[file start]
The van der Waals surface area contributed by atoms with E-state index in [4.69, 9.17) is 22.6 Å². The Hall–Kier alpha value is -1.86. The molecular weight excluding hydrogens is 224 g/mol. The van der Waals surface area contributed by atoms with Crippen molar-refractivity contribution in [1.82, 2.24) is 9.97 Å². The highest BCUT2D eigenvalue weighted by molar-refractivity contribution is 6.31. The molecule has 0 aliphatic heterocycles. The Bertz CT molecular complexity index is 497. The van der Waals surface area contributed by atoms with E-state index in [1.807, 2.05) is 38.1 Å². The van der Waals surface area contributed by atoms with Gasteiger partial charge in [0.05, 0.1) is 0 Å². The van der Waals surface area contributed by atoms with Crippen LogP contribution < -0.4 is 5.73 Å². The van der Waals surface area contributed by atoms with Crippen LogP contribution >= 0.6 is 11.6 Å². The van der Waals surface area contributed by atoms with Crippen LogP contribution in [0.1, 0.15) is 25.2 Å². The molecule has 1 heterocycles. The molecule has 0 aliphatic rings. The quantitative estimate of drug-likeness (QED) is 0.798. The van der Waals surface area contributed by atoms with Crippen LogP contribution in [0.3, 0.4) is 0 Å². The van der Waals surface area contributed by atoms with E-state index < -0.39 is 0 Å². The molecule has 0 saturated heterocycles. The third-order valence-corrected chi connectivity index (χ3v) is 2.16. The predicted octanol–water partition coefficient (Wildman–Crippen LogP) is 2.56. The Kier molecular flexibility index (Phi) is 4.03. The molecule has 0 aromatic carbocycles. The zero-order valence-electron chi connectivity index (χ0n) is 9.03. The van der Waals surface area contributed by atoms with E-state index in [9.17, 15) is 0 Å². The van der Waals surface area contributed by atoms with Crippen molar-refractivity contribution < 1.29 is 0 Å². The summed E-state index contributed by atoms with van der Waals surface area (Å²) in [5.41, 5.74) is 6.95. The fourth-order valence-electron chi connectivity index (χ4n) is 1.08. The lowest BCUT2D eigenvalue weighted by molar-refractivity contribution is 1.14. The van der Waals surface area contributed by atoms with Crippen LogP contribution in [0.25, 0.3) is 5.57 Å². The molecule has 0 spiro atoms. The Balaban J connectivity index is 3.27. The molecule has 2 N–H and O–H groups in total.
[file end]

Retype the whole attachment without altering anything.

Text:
The van der Waals surface area contributed by atoms with E-state index in [4.69, 9.17) is 22.6 Å². The Hall–Kier alpha value is -1.86. The molecular weight excluding hydrogens is 224 g/mol. The van der Waals surface area contributed by atoms with Crippen molar-refractivity contribution in [1.82, 2.24) is 9.97 Å². The highest BCUT2D eigenvalue weighted by molar-refractivity contribution is 6.31. The molecule has 0 aliphatic heterocycles. The Bertz CT molecular complexity index is 497. The van der Waals surface area contributed by atoms with E-state index in [1.807, 2.05) is 38.1 Å². The van der Waals surface area contributed by atoms with Gasteiger partial charge in [0.05, 0.1) is 0 Å². The van der Waals surface area contributed by atoms with Crippen LogP contribution < -0.4 is 5.73 Å². The van der Waals surface area contributed by atoms with Crippen LogP contribution >= 0.6 is 11.6 Å². The van der Waals surface area contributed by atoms with Crippen LogP contribution in [0.1, 0.15) is 25.2 Å². The molecule has 1 heterocycles. The molecule has 0 aliphatic rings. The quantitative estimate of drug-likeness (QED) is 0.798. The van der Waals surface area contributed by atoms with Crippen LogP contribution in [0.3, 0.4) is 0 Å². The van der Waals surface area contributed by atoms with E-state index < -0.39 is 0 Å². The molecule has 0 saturated heterocycles. The third-order valence-corrected chi connectivity index (χ3v) is 2.16. The predicted octanol–water partition coefficient (Wildman–Crippen LogP) is 2.56. The Kier molecular flexibility index (Phi) is 4.03. The molecule has 0 aromatic carbocycles. The zero-order valence-electron chi connectivity index (χ0n) is 9.03. The van der Waals surface area contributed by atoms with E-state index in [9.17, 15) is 0 Å². The van der Waals surface area contributed by atoms with Crippen molar-refractivity contribution < 1.29 is 0 Å². The summed E-state index contributed by atoms with van der Waals surface area (Å²) in [5.41, 5.74) is 6.95. The fourth-order valence-electron chi connectivity index (χ4n) is 1.08. The lowest BCUT2D eigenvalue weighted by molar-refractivity contribution is 1.14. The van der Waals surface area contributed by atoms with Crippen LogP contribution in [0.25, 0.3) is 5.57 Å². The molecule has 0 spiro atoms. The Balaban J connectivity index is 3.27. The molecule has 2 N–H and O–H groups in total.